Marks and Spencer – Our Eye Tracking Review

January 19, 2009 12:36 pm

Marks and Spencer – Our Eye Tracking Review



Our team  conducted an eye tracking review of the new Marks and Spencer website for the December edition of Internet Retailing Magazine. The article can be read here: Marks and Spencer Eye Tracking Article

M&S seems to have some issues with a key roll-over menu that’s hidden to some users and secondary navigation/filters that could be made more efficient. The site performed reasonably well and is commonly quoted by our research participants as a benchmark ecommerce site for ease of use.

Our user group was made up of 50:50 split of male to female with 40% having previously ordered online from Marks and Spencer. For this eye tracking analysis, users were asked to buy an outfit for a black tie event.

People who hadn’t bought from M&S used the inpage links on the home page instead of the main menu. Eye tracking confirmed that they had all looked at the navigation early on, but unfamiliar users failed to realise that most areas of the shop were accessed through the drop down menu. One user needed help to find this menu. We would recommend making the ‘Shop all Departments, Your M&S, My Account’ items look more like navigation devices, since much of the site seems dependent on users realising this.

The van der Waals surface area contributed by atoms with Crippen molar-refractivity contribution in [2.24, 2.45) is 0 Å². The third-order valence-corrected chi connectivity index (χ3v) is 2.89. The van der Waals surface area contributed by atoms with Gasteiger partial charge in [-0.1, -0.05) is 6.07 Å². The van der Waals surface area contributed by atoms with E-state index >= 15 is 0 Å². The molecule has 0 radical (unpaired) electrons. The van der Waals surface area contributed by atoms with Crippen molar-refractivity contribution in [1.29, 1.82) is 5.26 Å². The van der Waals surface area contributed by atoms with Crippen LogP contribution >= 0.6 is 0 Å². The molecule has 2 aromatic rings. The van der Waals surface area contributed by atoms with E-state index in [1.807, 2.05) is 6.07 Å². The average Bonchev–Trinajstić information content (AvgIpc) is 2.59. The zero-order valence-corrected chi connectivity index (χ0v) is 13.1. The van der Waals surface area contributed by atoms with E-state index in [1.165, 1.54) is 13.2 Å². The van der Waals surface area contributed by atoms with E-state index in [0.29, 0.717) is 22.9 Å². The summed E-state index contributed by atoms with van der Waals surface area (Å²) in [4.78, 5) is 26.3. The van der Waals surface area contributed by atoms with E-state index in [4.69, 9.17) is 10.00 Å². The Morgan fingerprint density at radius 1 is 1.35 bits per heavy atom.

Once into the different clothing sections of the site, the left hand navigation was heavily relied upon and took much reading. We can see that, for this task, there is scope for making it more efficient. The categorisation in the male suits section failed to include an in-page link to eveningwear, which forced one user to exhaustively scan the page and still not find what he needed, even though eveningwear was listed in the left hand navigation. Section home pages should ideally give people multiple routes into content, either in-page links and through secondary navigation.

Overall, users showed a high level of confidence in the site, using photography as the main reference for making decisions, supported by the descriptive labels and then occasionally price. Users did notice the promotional flashes for offers and were sometimes distracted by the ‘perfect’ range labelling.

SimpleUsability have been providing expert eye tracking advice for the readers of  Internet Retailing Magazine since 2009.